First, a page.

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Brain activity related to processing faces is similar in people with, without autism

New brain imaging research at the University of North Carolina at Chapel Hill indicates that when people with autism look at a face, activity in the brain area that responds is similar to that of people without autism.

The finding is surprising, as it is widely known that autistic individuals tend to avoid looking directly at faces. The research also counters previous published reports that the face-processing area at the back of the brain is under-responsive in people with autism, and it suggests that specific behavioral interventions may help people with autism improve their ability to interact socially.

The new research will be presented Wednesday (Nov. 16) in Washington, D.C., at the Society for Neuroscience 35th Annual Meeting. The study was conducted by Dr. Aysenil Belger, associate professor of psychiatry in UNC's School of Medicine and of psychology in UNC's College of Arts and Sciences; and Dr. Gabriel Dichter, postdoctoral research fellow within UNC's Neurodevelopmental Disorders Research Center.

The study involved functional magnetic resonance imaging, or fMRI. Unlike standard MRI scans that show anatomical structures in black and white, fMRI offers digitally enhanced color images of brain function, depicting localized changes in blood flow and oxygenation.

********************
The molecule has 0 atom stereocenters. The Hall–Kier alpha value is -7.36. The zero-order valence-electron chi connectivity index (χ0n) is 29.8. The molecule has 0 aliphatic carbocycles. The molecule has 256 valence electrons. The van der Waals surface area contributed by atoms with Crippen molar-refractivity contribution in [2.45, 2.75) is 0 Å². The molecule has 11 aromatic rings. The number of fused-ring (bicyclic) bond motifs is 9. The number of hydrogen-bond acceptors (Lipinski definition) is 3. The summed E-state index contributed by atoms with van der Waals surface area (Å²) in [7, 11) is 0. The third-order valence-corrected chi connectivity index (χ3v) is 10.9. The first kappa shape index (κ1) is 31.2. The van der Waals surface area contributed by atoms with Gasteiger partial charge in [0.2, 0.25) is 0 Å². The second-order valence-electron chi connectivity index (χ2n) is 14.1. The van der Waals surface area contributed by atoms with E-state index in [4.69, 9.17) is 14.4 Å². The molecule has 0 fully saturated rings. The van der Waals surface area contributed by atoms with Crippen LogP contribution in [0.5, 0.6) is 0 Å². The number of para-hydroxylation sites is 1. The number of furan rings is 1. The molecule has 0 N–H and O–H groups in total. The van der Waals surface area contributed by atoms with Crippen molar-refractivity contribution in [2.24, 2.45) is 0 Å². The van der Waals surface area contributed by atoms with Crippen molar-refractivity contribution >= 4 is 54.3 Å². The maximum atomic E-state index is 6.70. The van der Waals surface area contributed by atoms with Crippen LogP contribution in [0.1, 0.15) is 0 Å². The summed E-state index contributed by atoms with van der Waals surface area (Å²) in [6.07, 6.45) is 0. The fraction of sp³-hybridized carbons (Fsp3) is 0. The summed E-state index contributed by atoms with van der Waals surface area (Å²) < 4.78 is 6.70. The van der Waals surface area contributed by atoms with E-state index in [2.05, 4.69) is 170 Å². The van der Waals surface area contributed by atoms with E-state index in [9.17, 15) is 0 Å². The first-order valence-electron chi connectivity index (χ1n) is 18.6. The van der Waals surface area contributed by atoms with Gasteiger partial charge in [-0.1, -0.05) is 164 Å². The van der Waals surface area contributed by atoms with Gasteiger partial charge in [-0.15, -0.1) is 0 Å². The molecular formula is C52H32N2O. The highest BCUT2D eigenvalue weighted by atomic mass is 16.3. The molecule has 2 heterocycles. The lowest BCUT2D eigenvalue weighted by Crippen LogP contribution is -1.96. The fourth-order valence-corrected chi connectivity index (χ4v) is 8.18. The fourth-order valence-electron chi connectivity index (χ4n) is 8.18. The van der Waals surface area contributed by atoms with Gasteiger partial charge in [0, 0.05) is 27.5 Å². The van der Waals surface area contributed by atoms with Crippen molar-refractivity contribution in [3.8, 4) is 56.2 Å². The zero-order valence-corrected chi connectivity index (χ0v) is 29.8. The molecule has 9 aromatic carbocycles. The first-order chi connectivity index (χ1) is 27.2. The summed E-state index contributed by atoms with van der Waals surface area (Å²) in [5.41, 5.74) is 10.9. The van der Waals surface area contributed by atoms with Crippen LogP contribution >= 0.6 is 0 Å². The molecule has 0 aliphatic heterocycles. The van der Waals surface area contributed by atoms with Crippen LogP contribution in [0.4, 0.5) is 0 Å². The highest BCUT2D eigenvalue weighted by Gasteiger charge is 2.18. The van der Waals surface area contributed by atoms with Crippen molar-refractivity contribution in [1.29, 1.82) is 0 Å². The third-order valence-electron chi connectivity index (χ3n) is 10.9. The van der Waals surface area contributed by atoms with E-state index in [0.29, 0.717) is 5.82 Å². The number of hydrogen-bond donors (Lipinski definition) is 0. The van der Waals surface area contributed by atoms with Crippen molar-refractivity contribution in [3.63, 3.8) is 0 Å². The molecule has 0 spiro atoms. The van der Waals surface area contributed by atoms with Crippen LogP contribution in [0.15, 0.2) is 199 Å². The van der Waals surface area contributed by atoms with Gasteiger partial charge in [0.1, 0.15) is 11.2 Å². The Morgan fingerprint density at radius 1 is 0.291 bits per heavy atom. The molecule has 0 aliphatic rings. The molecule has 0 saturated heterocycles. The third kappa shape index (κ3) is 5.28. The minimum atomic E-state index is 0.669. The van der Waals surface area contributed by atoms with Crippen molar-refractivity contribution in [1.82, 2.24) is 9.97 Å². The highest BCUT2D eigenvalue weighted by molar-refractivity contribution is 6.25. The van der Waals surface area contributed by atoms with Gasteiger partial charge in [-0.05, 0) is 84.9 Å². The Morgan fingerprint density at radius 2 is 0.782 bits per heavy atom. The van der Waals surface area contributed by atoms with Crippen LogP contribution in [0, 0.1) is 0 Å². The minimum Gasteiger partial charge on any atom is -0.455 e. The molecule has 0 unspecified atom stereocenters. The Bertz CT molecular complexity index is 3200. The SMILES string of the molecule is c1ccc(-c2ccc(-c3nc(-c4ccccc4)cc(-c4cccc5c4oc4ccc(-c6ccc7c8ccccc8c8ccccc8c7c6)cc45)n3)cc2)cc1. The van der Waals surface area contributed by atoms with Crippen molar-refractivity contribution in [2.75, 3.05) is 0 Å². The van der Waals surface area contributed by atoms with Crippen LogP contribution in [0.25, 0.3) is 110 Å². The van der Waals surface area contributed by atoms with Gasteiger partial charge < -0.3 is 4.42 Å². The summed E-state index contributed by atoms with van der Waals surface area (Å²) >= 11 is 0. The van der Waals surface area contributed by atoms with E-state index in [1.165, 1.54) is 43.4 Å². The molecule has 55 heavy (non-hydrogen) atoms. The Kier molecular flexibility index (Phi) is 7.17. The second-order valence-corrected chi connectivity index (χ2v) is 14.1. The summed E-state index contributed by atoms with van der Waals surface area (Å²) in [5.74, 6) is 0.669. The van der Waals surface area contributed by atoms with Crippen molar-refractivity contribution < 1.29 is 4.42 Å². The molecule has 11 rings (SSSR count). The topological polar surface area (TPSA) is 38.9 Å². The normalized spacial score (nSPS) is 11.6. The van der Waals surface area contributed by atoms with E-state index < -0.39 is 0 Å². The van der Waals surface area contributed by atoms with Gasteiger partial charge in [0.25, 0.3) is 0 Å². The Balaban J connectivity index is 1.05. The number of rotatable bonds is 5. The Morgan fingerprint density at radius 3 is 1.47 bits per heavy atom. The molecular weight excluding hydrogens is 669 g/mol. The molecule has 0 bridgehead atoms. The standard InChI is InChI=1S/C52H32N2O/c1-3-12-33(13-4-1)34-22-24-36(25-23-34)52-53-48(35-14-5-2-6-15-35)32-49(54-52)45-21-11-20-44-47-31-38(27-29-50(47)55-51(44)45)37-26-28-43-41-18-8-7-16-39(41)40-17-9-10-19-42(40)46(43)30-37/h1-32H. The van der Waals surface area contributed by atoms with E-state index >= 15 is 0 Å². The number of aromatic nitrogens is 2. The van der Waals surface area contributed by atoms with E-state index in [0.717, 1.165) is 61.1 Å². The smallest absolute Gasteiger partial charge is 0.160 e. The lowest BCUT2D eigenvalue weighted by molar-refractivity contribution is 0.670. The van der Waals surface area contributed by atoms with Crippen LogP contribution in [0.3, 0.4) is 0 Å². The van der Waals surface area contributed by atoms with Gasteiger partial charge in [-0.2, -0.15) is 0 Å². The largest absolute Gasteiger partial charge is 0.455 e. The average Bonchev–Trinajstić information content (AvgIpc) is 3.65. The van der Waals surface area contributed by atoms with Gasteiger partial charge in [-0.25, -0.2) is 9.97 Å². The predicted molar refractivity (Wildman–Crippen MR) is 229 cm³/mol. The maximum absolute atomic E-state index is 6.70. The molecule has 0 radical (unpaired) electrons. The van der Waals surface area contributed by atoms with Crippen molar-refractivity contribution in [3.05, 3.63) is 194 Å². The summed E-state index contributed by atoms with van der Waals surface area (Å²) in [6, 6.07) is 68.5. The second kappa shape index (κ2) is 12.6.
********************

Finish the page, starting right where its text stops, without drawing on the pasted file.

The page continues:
When particular regions of the brain increase their neural activity in association with various actions or thought processes, they emit enhanced blood oxygen level dependent signals. The signals can be localized in the brain and translated into digital images that portray neural activity level as a ratio of oxygenated to de-oxygenated hemoglobin, the iron-containing pigment in red blood cells. Researchers then can quantify these signals to generate maps of various brain functions.

"The brain regions 'specialized' for face processing, the fusiform gyrus, activated almost identically in our autistic study participants and the control group of individuals without
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Source:University of North Carolina School of Medicine


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